But the CDC was only the beginning of the Touchless Takeoff. Of course, everyone is afraid to use cash, and that fear is completely valid. But fear alone can’t combat America’s poor contactless infrastructure. After all, if stores don’t accept Apple Pay, how will people use touchless payments?

No, this boom runs much deeper than the pandemic. The true takeoff began with the retailers.

3…2…1…We Have Liftoff: How Retailers Sustained the Touchless Takeoff

Sure, no one wants to handle money. That rational safety concern is enough to fuel a touchless boom. But that boom wouldn’t last if it weren’t for the speed at which retailers adapted to customer demands.

Grocery Giants

It all starts with Walmart.

Walmart did not plan for the Walmart Grocery app to explode. In fact, as late as March 2020, they planned to merge it with their primary app. Again, Coronavirus changed that. Customers made the smart decision to grocery shop online, which propelled Walmart Grocery to the top of the charts. By April 5, it was number 1 in the Shopping category, passing Amazon by 20%.

Indexed daily downloads of Amazon vs Walmart Grocery. Walmart Grocery passed Amazon at the end of March

Image from TechCrunch

You will notice two spikes on the graph. The first spike occurs on March 11, when the WHO classified COVID-19 as a pandemic. The second spike occurs on March 27, when Walmart announced contactless payments.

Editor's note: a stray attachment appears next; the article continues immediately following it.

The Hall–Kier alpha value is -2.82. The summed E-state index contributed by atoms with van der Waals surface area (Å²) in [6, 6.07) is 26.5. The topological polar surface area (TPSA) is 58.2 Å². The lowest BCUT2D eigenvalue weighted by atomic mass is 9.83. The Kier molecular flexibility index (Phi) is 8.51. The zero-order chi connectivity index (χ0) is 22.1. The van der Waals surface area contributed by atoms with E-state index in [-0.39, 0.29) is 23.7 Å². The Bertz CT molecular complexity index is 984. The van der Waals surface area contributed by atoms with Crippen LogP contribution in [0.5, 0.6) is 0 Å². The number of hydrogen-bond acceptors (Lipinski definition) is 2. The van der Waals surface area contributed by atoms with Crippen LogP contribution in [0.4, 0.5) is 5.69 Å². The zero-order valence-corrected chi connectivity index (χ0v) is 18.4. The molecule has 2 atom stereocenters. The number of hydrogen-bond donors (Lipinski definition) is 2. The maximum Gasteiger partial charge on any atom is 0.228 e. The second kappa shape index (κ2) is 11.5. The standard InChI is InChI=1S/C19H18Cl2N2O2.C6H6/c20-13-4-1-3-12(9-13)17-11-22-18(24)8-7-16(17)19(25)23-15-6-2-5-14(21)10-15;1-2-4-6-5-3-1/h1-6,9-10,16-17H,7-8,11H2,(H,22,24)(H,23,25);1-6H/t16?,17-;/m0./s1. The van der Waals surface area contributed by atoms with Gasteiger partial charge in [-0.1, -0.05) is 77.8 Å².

Contactless payments pushed Walmart Grocery past Amazon.

If the CDC and WHO weren’t enough to make grocery stores go contactless, that level of success was. Shortly after Walmart’s monumental success, Publix, the Florida-based grocery and pharmacy chain, announced a new contactless feature on its own app. Even chains that have held out against Apple Pay have adapted contactless payments. While Kroger and Fry’s still refuse Apple Pay (locations may vary), they continue to push Kroger Pay as an alternative in response to the crisis.

The Kroger Pay process

Image from Kroger

Clearly, contactless payment is here to stay in the grocery industry. While grocery chains may continue to resist Apple pay, their in-app contactless payment systems have exploded in popularity and driven unprecedented downloads of each company’s apps. Touchless payments aren’t leaving the grocery industry any time soon–but what about restaurants?

Touchless Payments in Restaurants

Unfortunately, restaurants have taken a major blow during this crisis. However, contactless deliveries are helping many restaurants adapt.

For big restaurants, contactless payments are easy. Burger King could easily integrate contactless payments into their existing application.